Though both nations modernized and China far outweighed Japan in terms of men and materiel potential, the island nation handily won its first modern war. The conflict resulted in Japan’s short-term gains in the wake of victory and the long-term disaster for both sides’ new roles in Asia, for with the end of Chinese dominance in East Asia came a new era for the region as a whole, an era whose consequences and horrors would not be fully realized for several more decades.
Though scarcely mentioned in the world of early 21st-century politics, Manchuria represented a key region of Asia during the first half of the 20th century. Once the heartland of the fierce Manchu empire, this Northeastern Chinese region’s rich natural resources made it a prize for nations in the process of entering the modern age, and three ambitious nations in the midst of such a transformation lay close enough to Manchuria to attempt to claim it: Japan, Russia, and China. For countries attempting to shake off their feudal past and enter a dynamic era of industrialization, Manchuria’s resources presented an irresistible lure. With immense natural resources coupled to economic activity more concentrated than elsewhere in China, this region, abutting Mongolia, Korea, the Yellow Sea, and the Great Wall, “[A]ccounted for 90 percent of China’s oil, 70 percent of its iron, 55 percent of its gold, and 33 percent of its trade. If Shanghai remained China’s commercial center, by 1931 Manchuria had become its industrial center.” (Paine, 2012, 15).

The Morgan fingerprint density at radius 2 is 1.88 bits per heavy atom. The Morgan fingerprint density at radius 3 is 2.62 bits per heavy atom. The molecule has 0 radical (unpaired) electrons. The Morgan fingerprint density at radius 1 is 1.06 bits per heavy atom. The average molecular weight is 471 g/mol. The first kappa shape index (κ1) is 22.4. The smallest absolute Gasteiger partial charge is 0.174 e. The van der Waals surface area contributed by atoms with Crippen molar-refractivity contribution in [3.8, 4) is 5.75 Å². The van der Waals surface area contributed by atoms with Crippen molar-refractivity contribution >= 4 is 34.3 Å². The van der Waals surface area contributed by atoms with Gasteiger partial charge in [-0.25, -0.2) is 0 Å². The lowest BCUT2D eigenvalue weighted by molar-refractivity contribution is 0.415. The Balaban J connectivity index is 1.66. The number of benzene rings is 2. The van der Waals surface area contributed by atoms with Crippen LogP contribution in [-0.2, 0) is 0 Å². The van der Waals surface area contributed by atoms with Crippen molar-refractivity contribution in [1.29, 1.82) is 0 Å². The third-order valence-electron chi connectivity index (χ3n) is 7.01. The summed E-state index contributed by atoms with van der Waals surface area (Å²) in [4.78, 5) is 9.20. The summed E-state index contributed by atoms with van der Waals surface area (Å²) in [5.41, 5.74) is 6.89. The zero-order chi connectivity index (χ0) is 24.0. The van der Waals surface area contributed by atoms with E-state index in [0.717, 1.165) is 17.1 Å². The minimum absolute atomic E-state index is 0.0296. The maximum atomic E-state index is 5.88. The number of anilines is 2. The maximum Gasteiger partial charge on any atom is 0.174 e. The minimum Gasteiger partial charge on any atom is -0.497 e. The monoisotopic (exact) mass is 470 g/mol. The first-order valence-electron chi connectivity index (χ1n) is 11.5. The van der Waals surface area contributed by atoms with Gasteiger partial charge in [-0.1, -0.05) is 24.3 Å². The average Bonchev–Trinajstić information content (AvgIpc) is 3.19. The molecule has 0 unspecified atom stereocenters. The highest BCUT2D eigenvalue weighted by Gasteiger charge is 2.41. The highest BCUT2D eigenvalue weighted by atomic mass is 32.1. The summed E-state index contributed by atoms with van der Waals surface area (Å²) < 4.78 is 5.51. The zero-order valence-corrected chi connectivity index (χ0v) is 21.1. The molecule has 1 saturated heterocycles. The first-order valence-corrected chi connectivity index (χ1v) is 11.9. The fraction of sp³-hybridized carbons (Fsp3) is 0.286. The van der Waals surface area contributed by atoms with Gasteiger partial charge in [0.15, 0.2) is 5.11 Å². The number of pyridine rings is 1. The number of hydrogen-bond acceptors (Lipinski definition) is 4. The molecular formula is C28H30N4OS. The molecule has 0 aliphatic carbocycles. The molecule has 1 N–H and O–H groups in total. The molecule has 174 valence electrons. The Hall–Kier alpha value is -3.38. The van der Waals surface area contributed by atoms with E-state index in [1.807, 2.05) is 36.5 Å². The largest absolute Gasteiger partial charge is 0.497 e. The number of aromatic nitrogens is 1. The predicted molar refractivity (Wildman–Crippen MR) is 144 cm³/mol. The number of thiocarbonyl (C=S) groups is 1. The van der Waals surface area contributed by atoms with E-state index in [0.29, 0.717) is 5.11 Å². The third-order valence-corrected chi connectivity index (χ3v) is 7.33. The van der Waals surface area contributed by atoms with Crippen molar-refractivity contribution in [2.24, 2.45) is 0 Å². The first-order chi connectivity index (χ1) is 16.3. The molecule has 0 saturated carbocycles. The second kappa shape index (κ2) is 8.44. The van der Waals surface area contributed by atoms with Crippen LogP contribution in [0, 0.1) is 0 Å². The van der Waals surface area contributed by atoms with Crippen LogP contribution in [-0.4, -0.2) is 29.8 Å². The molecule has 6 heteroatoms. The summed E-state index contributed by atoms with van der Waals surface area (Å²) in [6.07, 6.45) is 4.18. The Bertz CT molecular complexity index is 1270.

Thus, it’s not altogether surprising that Japan’s invasion of Manchuria in 1931 resulted from a long, complex chain of historical events stretching back to the late 19th century. Approximately 380,000 square miles in extent, or 1.4 times the size of the American state of Texas, Manchuria came into Imperial Russia’s possession in 1900 due to the “Boxer Rebellion” in China, but the Russians held it only briefly; their defeat in the Russo-Japanese War shook loose their control from important parts of Manchuria by the end of 1905.
The Kwantung Army deliberately shoved it over that brink in 1931, and the Japanese invasion and occupation of Manchuria is sometimes described as the true beginning of World War II. At the very least, it marked the expansion of Japan’s imperial empire, its ongoing friction with China, and what would turn into a Chinese resistance campaign that would last nearly 15 years until the end of World War II. Given its importance, the invasion of Manchuria continues to be remembered as one of the seminal events of the 20th century.
The Second Sino-Japanese War: The History and Legacy of the Deadly Conflict That Lasted Through the End of World War II examines the notorious fighting, as well as the crucial aftermath. You will learn about the Second Sino-Japanese War like never before.